One of the most comprehensive theses on Swedish individualism was published in 2006 by Lars Trägårdh and Bengt Berggren. Under the provocative title 'Is the Swede a Human Being?' they explore the Swedish model on which the modern welfare state was built. A central idea is that each person should be able to be free from ties to other people, financial or otherwise, so that for example parents are not obliged to support adult children or elderly relatives and women are able to pursue an independent life and career without needing to marry. The book made waves abroad, turning on its head the idea of Swedes as collaborative socialists, and helps explain why moving out of the parental home is such an important part of growing up in Sweden. But the analysis by Trägårdh and Bergren didn't show a country where people remained totally unconnected throughout their lives; rather, it was one where all connections were a result of choice, not necessity. In fact, they argued that relationships were made more authentic when there was no interdependence. And while some people in Sweden, as in other countries, choose to spend their lives alone, a larger portion choose not to.

snip

much more at the link

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Response to SunSeeker (Original post)

Sun May 17, 2020, 09:14 AM

4. I think the point is whether you "shut down" or not,

the economy suffers the same. With us had we not "shut down" there would be many more deaths with the same damaged economy so what is the sense in not "shutting down"?

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Response to Solomon (Reply #4)

Sun May 17, 2020, 10:12 AM

5. We should do what South Korea did, not what Sweden did.

South Korea was able to avoid both a shut down and a high death toll. South Korea had their first confirmed case the same day we did. January 20. But they immediately started mass producing tests, and mobilized a national testing program by early February. Their early mass testing and contact tracing avoided the need for any lockdowns. They were able to quarantine just the infected. Their restaurants and factories stayed open. https://www.npr.org/sections/goatsandsoda/2020/03/26/821688981/how-south-korea-reigned-in-the-outbreak-without-shutting-everything-down South Korea has lost only 262 people. That's a death rate of just 5.1 per 1 Million population. https://www.realclearpolitics.com/coronavirus/ 

Our population is 6.5 times South Korea's, so if we had done what South Korea did, our death total today would be 6.5×262=1,703, instead of 90,000. And our economy would not be in tatters.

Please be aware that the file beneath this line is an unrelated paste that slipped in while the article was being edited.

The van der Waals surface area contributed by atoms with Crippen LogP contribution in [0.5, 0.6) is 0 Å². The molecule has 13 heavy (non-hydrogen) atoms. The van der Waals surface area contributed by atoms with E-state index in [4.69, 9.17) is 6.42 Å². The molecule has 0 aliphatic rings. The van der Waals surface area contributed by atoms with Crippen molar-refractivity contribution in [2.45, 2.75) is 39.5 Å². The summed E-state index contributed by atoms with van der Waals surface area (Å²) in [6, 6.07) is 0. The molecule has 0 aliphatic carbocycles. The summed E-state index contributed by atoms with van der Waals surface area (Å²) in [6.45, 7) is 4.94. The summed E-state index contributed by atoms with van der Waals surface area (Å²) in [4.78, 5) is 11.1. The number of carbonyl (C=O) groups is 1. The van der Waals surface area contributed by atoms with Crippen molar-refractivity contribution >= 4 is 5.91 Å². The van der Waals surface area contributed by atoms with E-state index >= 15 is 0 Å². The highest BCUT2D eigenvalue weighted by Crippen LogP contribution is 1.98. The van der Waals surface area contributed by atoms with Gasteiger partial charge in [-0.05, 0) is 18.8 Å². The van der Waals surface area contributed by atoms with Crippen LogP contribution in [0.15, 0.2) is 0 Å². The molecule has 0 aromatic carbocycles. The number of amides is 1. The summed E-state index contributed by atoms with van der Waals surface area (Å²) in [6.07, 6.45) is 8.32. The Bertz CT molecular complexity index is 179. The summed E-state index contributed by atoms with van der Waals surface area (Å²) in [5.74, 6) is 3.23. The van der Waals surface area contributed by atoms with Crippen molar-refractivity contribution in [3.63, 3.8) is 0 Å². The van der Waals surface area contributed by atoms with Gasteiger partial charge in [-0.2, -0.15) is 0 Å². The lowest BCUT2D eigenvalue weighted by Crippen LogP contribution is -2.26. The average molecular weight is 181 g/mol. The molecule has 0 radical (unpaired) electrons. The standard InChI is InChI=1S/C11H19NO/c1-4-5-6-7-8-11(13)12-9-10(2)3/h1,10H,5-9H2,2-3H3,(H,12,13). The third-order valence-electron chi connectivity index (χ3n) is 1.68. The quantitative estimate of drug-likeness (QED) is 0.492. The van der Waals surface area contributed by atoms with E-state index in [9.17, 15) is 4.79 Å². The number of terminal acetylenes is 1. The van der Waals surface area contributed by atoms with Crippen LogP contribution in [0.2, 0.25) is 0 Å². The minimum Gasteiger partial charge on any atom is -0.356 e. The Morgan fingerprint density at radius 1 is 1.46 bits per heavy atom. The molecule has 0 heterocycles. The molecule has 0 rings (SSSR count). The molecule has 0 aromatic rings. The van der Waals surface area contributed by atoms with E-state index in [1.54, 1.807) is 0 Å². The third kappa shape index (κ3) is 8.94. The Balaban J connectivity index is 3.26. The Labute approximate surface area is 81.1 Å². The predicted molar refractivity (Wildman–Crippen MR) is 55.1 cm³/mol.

But, alas, that would require a competent president, and we don't have that in one Donald J. Trump.

Trump wasted two months, January and February, downplaying Covid-19, instead of doing mass testing like the South Koreans He was given 2 months to catch up by our lockdown to ramp up testing in March and April. But he utterly failed and continues to fail. Trump refuses to invoke the DPA to mass produce tests like the South Koreans did. And without massive amounts of testing, we cannot do contact tracing and targeted quarantines. We don't even have a national plan to do that. We're pitiful. So we will and do have the worst of both worlds: a high death toll and a ruined economy.

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Response to SunSeeker (Reply #5)

Sun May 17, 2020, 11:21 AM

7. THANK YOU !!!

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Response to SunSeeker (Original post)

Sun May 17, 2020, 11:12 AM

6. I think it's too early to draw that conclusion

Sweden's death toll is higher than the rest of Scandinavia for now, but I'm not so convinced that will be the case in a year or two. This virus is too widespread and too contagious to completely contain, so there's a good chance more Swedes have just gotten it out of the way now, and they'll be in better shape if a second wave hits.

Also, keep in mind that the purpose of the shutdowns here was to flatten the curve and avoid overwhelming the healthcare systems. As far as I know nobody in Sweden has been denied a ventilator, and the healthcare system there did not get overwhelmed the way Italy and Spain did. My understanding is that better healthcare capacity enabled the Swedes to do things the way they did.

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Response to democrattotheend (Reply #6)

Sun May 17, 2020, 11:24 AM

8. No, we can TTQ till a vaccine is made it will cost us little in time or money

.... VS dead people and economy

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Response to uponit7771 (Reply #8)

Sun May 17, 2020, 11:40 AM

9. What's TTQ?

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Response to democrattotheend (Reply #9)

Sun May 17, 2020, 12:11 PM

13. Testing/Tracing/Quarintine like SK and 40 other nations have done that are out of the

... soup and don't have crashed economies and 10s of thousands of dead

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Response to democrattotheend (Reply #6)

Sun May 17, 2020, 11:49 AM

10. I'm surprised it hasn't been worse in Sweden